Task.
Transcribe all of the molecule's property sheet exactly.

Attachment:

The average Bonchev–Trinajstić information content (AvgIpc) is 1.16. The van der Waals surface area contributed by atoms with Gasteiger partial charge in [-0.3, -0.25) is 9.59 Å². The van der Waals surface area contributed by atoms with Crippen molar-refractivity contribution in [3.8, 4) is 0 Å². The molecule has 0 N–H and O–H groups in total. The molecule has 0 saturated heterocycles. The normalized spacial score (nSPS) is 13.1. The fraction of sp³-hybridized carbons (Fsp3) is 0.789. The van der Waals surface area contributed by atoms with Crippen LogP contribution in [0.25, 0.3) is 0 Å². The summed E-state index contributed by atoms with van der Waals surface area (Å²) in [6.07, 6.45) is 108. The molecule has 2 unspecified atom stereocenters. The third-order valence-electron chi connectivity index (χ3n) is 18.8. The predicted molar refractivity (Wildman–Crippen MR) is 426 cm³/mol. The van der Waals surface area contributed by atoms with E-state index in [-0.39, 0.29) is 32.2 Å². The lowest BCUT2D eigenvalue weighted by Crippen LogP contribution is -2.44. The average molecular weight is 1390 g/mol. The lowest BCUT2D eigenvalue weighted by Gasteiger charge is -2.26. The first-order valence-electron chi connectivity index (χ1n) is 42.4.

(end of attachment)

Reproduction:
The average Bonchev–Trinajstić information content (AvgIpc) is 1.16. The van der Waals surface area contributed by atoms with Gasteiger partial charge in [-0.3, -0.25) is 9.59 Å². The van der Waals surface area contributed by atoms with Crippen molar-refractivity contribution in [3.8, 4) is 0 Å². The molecule has 0 N–H and O–H groups in total. The molecule has 0 saturated heterocycles. The normalized spacial score (nSPS) is 13.1. The fraction of sp³-hybridized carbons (Fsp3) is 0.789. The van der Waals surface area contributed by atoms with Crippen LogP contribution in [0.25, 0.3) is 0 Å². The summed E-state index contributed by atoms with van der Waals surface area (Å²) in [6.07, 6.45) is 108. The molecule has 2 unspecified atom stereocenters. The third-order valence-electron chi connectivity index (χ3n) is 18.8. The predicted molar refractivity (Wildman–Crippen MR) is 426 cm³/mol. The van der Waals surface area contributed by atoms with E-state index in [-0.39, 0.29) is 32.2 Å². The lowest BCUT2D eigenvalue weighted by Crippen LogP contribution is -2.44. The average molecular weight is 1390 g/mol. The lowest BCUT2D eigenvalue weighted by Gasteiger charge is -2.26. The first-order valence-electron chi connectivity index (χ1n) is 42.4.